Resources

Links for Students

Can’t find BlackBoard? Just click the orange button! Make sure that you’ve got your Cane ID ready though.

Visit BlackBoard

The Honors in Biology Program (for biology majors) gives you an opportunity to do original research in an area of your choice, working closely with a faculty member. You will also have an opportunity to discuss your research and that of other students by participating in Honors Seminars.

Visit Honors Program

The goal of this project is to make these remarkable embryos readily accessible through development of inquiry based lessons, available on an open access website. Students can then move beyond the early embryo, and explore how scientists study sea urchins to understand larval development and metamorphosis, community ecology, pollution in the marine environment and biological evolution.

Visit the Urchins


Links for Research Lab

Understanding nature’s mute but elegant language of living cells is the quest of modern molecular biology. From an alphabet of only four letters representing the chemical subunits of DNA emerges a syntax of life processes whose most complex expression is man. The unraveling and use of this “alphabet” to form new “words and phrases” is a central focus of the field of molecular biology. The staggering volume of molecular data and its cryptic and subtle patterns have led to an absolute requirement for computerized databases and analysis tools. The challenge is in finding new approaches to deal with the volume and complexity of data and in providing researchers with better access to analysis and computing tools to advance understanding of our genetic legacy and its role in health and disease.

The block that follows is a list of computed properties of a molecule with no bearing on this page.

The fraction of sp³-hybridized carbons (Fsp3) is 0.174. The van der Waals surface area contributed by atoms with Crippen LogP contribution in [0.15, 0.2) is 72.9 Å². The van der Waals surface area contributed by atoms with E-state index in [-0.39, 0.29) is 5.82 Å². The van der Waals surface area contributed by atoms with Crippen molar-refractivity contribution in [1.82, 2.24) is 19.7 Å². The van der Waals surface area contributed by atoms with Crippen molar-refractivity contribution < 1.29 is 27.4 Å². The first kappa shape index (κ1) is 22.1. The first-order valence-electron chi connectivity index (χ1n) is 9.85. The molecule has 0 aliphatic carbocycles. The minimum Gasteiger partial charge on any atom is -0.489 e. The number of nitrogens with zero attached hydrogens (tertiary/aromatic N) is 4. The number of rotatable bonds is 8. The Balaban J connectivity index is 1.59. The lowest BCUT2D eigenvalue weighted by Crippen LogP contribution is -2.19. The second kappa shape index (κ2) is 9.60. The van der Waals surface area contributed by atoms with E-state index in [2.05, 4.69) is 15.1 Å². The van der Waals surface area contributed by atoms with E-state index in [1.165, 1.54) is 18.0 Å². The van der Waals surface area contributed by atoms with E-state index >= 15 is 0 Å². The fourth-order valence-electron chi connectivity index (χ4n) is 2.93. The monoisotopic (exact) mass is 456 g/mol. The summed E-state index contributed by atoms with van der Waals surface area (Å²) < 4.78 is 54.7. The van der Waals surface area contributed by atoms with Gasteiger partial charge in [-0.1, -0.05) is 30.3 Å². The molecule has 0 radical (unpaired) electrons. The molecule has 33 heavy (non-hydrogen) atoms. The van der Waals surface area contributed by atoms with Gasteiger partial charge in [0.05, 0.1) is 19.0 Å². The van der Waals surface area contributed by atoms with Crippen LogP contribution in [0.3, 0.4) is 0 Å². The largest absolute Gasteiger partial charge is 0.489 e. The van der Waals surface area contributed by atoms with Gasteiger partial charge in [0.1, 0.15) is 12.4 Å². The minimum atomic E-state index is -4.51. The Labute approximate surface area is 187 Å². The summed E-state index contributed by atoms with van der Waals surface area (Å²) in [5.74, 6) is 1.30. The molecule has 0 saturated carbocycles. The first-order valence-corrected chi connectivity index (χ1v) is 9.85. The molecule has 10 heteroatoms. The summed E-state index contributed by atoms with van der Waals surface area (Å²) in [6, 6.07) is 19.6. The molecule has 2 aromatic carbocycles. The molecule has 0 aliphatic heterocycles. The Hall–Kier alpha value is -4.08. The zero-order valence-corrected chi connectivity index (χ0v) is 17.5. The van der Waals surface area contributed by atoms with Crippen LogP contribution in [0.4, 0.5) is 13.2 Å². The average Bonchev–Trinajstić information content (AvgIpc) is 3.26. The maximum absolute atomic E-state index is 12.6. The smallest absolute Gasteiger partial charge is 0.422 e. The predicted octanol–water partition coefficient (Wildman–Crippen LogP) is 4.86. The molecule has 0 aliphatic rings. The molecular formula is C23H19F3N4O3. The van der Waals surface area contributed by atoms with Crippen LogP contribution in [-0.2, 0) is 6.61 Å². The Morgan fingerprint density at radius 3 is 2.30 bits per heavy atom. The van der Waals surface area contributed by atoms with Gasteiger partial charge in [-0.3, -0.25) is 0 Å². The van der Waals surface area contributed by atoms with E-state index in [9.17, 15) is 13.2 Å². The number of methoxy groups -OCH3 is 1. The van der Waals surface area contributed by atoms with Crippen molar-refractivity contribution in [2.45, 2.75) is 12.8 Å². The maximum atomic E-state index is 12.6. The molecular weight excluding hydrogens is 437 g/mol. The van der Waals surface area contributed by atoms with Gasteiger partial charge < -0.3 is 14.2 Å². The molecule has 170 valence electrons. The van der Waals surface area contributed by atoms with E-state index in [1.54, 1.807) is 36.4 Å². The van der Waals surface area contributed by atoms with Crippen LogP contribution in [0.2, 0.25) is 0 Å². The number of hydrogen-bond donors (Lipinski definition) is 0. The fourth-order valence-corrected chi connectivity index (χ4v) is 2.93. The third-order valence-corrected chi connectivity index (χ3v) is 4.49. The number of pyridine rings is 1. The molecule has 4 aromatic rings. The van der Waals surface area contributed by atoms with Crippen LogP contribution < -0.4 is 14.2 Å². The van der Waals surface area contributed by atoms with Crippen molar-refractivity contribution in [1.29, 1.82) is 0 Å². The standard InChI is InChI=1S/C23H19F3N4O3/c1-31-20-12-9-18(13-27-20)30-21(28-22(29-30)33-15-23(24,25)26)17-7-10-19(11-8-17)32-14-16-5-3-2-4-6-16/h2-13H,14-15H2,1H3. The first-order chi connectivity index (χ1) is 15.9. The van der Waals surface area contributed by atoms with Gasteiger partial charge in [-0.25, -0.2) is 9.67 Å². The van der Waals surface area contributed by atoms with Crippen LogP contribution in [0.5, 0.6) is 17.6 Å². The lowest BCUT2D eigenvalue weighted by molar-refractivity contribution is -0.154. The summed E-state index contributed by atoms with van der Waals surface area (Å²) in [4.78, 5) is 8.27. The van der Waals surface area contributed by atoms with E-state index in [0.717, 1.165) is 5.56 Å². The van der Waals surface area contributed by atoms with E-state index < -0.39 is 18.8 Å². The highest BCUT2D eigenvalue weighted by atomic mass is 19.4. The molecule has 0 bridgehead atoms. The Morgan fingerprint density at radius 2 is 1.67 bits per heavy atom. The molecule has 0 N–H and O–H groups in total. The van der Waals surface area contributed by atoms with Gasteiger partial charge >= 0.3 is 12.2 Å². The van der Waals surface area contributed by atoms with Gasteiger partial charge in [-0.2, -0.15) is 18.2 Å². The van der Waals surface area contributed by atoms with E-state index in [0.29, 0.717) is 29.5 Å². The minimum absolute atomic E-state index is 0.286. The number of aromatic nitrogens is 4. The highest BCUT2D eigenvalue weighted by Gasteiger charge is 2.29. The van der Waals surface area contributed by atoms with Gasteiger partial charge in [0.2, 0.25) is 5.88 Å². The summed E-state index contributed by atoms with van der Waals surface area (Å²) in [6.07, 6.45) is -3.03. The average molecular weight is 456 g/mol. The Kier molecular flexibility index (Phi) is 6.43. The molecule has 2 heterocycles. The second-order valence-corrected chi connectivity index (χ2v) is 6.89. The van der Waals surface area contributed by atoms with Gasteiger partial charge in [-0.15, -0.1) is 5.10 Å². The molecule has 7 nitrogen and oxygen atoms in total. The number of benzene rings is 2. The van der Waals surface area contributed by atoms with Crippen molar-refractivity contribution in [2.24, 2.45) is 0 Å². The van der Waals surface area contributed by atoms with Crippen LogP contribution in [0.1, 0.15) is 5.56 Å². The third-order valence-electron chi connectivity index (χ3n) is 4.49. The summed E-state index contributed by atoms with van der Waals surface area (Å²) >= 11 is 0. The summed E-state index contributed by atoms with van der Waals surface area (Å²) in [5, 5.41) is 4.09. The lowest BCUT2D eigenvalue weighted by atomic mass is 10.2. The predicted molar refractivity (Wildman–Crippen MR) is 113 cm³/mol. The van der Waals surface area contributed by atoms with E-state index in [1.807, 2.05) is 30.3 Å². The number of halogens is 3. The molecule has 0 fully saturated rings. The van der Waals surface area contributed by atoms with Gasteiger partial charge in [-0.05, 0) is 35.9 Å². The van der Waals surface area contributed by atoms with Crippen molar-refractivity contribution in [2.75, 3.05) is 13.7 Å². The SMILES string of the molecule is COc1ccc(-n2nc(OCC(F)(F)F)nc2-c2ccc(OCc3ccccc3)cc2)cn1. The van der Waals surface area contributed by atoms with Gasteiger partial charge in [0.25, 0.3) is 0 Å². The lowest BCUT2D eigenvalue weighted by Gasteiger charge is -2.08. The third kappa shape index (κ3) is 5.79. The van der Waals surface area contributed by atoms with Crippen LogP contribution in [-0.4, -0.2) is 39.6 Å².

Visit NCBI

 The GENSCAN Web Server at MIT can be used for the identification of complete gene structures in genomic DNA.

Visit Server

The Basic Local Alignment Search Tool (BLAST) finds regions of local similarity between sequences. The program compares nucleotide or protein sequences to sequence databases and calculates the statistical significance of matches. BLAST can be used to infer functional and evolutionary relationships between sequences as well as help identify members of gene families.

Visit Protein BLAST

CnidBase, the Cnidarian Evolutionary Genomics Database, is a tool for investigating the evolutionary, developmental and ecological factors that affect gene expression and gene function in cnidarians. In turn, CnidBase will help to illuminate the role of specific genes in shaping cnidarian biodiversity in the present day and in the distant past. CnidBase highlights evolutionary changes between species within the phylum Cnidaria and structures genomic and expression data to facilitate comparisons to non-cnidarian metazoans. CnidBase aims to further the progress that has already been made in the realm of cnidarian evolutionary genomics by creating a central community resource which will help drive future research and facilitate more accurate classification and comparison of new experimental data with existing data.

Visit CnidBase